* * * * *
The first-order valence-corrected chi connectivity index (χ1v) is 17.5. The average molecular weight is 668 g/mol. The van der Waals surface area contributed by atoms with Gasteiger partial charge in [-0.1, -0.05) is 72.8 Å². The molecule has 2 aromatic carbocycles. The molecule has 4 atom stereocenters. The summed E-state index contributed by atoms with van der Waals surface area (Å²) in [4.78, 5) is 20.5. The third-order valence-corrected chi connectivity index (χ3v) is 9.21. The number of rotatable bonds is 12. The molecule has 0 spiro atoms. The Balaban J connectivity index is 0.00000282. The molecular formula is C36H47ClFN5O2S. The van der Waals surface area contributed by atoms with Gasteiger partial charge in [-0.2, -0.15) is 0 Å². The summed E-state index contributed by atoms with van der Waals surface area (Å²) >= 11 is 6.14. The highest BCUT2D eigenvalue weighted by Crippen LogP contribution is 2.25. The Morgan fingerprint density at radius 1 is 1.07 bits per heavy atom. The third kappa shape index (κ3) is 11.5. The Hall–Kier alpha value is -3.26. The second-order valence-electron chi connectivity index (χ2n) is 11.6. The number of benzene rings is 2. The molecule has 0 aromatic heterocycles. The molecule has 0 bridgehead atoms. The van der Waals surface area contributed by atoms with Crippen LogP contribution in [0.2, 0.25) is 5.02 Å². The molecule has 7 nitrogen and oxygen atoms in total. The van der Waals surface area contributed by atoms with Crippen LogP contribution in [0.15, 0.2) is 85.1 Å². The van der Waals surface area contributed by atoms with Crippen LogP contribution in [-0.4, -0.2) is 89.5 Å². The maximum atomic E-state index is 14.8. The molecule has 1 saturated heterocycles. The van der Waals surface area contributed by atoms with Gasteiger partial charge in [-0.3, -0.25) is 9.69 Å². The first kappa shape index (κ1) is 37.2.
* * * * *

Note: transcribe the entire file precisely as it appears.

The first-order valence-corrected chi connectivity index (χ1v) is 17.5. The average molecular weight is 668 g/mol. The van der Waals surface area contributed by atoms with Gasteiger partial charge in [-0.1, -0.05) is 72.8 Å². The molecule has 2 aromatic carbocycles. The molecule has 4 atom stereocenters. The summed E-state index contributed by atoms with van der Waals surface area (Å²) in [4.78, 5) is 20.5. The third-order valence-corrected chi connectivity index (χ3v) is 9.21. The number of rotatable bonds is 12. The molecule has 0 spiro atoms. The Balaban J connectivity index is 0.00000282. The molecular formula is C36H47ClFN5O2S. The van der Waals surface area contributed by atoms with Gasteiger partial charge in [-0.2, -0.15) is 0 Å². The summed E-state index contributed by atoms with van der Waals surface area (Å²) >= 11 is 6.14. The highest BCUT2D eigenvalue weighted by Crippen LogP contribution is 2.25. The Morgan fingerprint density at radius 1 is 1.07 bits per heavy atom. The third kappa shape index (κ3) is 11.5. The Hall–Kier alpha value is -3.26. The second-order valence-electron chi connectivity index (χ2n) is 11.6. The number of benzene rings is 2. The molecule has 0 aromatic heterocycles. The molecule has 0 bridgehead atoms. The van der Waals surface area contributed by atoms with Crippen LogP contribution in [0.2, 0.25) is 5.02 Å². The molecule has 7 nitrogen and oxygen atoms in total. The van der Waals surface area contributed by atoms with Crippen LogP contribution in [0.15, 0.2) is 85.1 Å². The van der Waals surface area contributed by atoms with Crippen LogP contribution in [-0.4, -0.2) is 89.5 Å². The maximum atomic E-state index is 14.8. The molecule has 1 saturated heterocycles. The van der Waals surface area contributed by atoms with Gasteiger partial charge in [-0.3, -0.25) is 9.69 Å². The first kappa shape index (κ1) is 37.2.